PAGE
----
A Community Devoted to the Preservation and Practice of Celestial Navigation and Other Methods of Traditional Wayfinding
From: Hewitt Schlereth
Date: 2016 Sep 11, 12:12 -0700
On Sep 11, 2016, at 9:48 AM, Frank Reed <NoReply_FrankReed@fer3.com> wrote:
Geoffrey, you wrote:
"This means that the background light around the moon will be stongly polarised when the moon is 90 degrees from the sun.
It follows that the use of a polarising element can almost completely eliminate the background light around the moon, but will only decrease the moon's light by half. It will thus be much easier to determine when the now dark gap between moon and sun (as viewed through the sextant) closes and the two bodies have 'made contact'."
Yes! This does work. I experimented with this trick a couple of years ago. The visual effect is impressive: the sky is noticeably darker. I was surprised that this didn't improve my own observations significantly, but perhaps that's because I've already "trained" myself to get the timing right. For me, the visual task when aligning a lunar is to make two circular edges match up as if to form a segment of a "figure eight" rather than eliminating the gap between the limbs of the two bodies. But using a polarizer in this fashion is certainly worth more experimentation, and it may well be that my lack of improvement was unique to me or a statistical fluke from a small number of trials.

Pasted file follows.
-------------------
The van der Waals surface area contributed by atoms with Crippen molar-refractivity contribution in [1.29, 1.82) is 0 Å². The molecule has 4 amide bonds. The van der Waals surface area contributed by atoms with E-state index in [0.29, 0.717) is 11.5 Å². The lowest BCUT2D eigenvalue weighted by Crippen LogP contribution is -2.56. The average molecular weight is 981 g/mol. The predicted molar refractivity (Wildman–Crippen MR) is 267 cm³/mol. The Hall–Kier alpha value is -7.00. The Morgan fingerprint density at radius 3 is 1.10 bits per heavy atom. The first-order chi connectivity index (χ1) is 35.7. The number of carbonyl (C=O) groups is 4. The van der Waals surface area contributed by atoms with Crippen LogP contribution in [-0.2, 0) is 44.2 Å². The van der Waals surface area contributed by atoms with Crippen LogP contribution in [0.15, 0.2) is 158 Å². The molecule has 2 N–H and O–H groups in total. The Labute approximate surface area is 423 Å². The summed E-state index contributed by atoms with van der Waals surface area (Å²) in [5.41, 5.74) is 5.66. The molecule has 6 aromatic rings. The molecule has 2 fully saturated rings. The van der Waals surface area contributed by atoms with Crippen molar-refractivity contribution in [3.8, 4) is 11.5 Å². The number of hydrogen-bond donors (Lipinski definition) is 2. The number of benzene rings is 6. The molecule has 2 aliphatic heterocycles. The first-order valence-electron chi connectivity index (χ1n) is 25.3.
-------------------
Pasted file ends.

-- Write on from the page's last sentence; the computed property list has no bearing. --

Where would be the best location for a polarizer in the sextant's light path? Assuming my polarizer is of average optical quality, maybe plastic, if I want to minimize blurring and other distortions, where would be the best place for the polarizing filter? At the telescope eyepiece? In from of the telescope objective? Somewhere else? By the way, this process is unrelated to the polarizing filters found on some sextants which use crossed polaroids to "dial in" a darkness level, replacing some of the standard shades on a sextant. To remove the brightness of the sky in the polarization band (a zone roughly 75° - 105° from the Sun in any direction), we want a single polarizing filter in the light path, and the orientation can be fixed. When I experimented with this, I taped a polarizer directly to the objective end of the sextant telescope.